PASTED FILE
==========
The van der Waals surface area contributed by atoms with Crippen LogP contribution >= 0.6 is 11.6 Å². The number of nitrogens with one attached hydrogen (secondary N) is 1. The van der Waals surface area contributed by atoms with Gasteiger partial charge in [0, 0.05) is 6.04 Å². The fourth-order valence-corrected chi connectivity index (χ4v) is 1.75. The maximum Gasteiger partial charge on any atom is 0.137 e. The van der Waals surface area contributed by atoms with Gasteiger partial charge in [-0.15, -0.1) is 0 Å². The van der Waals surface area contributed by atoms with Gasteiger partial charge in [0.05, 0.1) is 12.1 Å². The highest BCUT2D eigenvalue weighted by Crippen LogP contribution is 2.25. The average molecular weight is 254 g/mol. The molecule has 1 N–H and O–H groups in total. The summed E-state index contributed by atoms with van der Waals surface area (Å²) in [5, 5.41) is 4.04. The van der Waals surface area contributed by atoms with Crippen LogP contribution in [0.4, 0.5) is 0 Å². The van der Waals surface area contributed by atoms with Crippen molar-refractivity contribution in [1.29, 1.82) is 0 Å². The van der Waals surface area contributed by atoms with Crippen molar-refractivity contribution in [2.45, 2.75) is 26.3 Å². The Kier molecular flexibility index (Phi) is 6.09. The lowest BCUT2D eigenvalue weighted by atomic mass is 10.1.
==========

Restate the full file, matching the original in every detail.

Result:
The van der Waals surface area contributed by atoms with Crippen LogP contribution >= 0.6 is 11.6 Å². The number of nitrogens with one attached hydrogen (secondary N) is 1. The van der Waals surface area contributed by atoms with Gasteiger partial charge in [0, 0.05) is 6.04 Å². The fourth-order valence-corrected chi connectivity index (χ4v) is 1.75. The maximum Gasteiger partial charge on any atom is 0.137 e. The van der Waals surface area contributed by atoms with Gasteiger partial charge in [-0.15, -0.1) is 0 Å². The van der Waals surface area contributed by atoms with Gasteiger partial charge in [0.05, 0.1) is 12.1 Å². The highest BCUT2D eigenvalue weighted by Crippen LogP contribution is 2.25. The average molecular weight is 254 g/mol. The molecule has 1 N–H and O–H groups in total. The summed E-state index contributed by atoms with van der Waals surface area (Å²) in [5, 5.41) is 4.04. The van der Waals surface area contributed by atoms with Crippen LogP contribution in [0.4, 0.5) is 0 Å². The van der Waals surface area contributed by atoms with Crippen molar-refractivity contribution in [1.29, 1.82) is 0 Å². The van der Waals surface area contributed by atoms with Crippen molar-refractivity contribution in [2.45, 2.75) is 26.3 Å². The Kier molecular flexibility index (Phi) is 6.09. The lowest BCUT2D eigenvalue weighted by atomic mass is 10.1.